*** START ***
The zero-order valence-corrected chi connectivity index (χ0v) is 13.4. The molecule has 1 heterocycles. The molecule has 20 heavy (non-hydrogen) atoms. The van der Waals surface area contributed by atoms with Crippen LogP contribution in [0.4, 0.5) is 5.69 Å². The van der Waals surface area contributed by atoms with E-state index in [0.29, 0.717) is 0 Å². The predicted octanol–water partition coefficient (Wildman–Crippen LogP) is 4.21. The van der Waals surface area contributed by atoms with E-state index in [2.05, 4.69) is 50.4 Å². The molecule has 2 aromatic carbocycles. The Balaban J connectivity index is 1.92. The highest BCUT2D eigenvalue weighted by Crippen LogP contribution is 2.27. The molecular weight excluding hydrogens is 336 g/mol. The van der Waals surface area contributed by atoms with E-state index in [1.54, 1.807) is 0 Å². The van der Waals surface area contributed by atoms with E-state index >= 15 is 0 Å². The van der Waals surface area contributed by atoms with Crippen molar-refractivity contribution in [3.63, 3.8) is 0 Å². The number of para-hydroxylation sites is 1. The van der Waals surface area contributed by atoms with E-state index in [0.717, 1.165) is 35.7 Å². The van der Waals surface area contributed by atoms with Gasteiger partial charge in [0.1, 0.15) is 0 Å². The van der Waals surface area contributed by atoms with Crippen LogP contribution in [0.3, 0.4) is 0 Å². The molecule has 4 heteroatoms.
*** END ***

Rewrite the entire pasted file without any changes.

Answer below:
The zero-order valence-corrected chi connectivity index (χ0v) is 13.4. The molecule has 1 heterocycles. The molecule has 20 heavy (non-hydrogen) atoms. The van der Waals surface area contributed by atoms with Crippen LogP contribution in [0.4, 0.5) is 5.69 Å². The van der Waals surface area contributed by atoms with E-state index in [0.29, 0.717) is 0 Å². The predicted octanol–water partition coefficient (Wildman–Crippen LogP) is 4.21. The van der Waals surface area contributed by atoms with E-state index in [2.05, 4.69) is 50.4 Å². The molecule has 2 aromatic carbocycles. The Balaban J connectivity index is 1.92. The highest BCUT2D eigenvalue weighted by Crippen LogP contribution is 2.27. The molecular weight excluding hydrogens is 336 g/mol. The van der Waals surface area contributed by atoms with E-state index in [1.54, 1.807) is 0 Å². The van der Waals surface area contributed by atoms with E-state index >= 15 is 0 Å². The van der Waals surface area contributed by atoms with Crippen molar-refractivity contribution in [3.63, 3.8) is 0 Å². The number of para-hydroxylation sites is 1. The van der Waals surface area contributed by atoms with E-state index in [0.717, 1.165) is 35.7 Å². The van der Waals surface area contributed by atoms with Gasteiger partial charge in [0.1, 0.15) is 0 Å². The van der Waals surface area contributed by atoms with Crippen LogP contribution in [0.3, 0.4) is 0 Å². The molecule has 4 heteroatoms.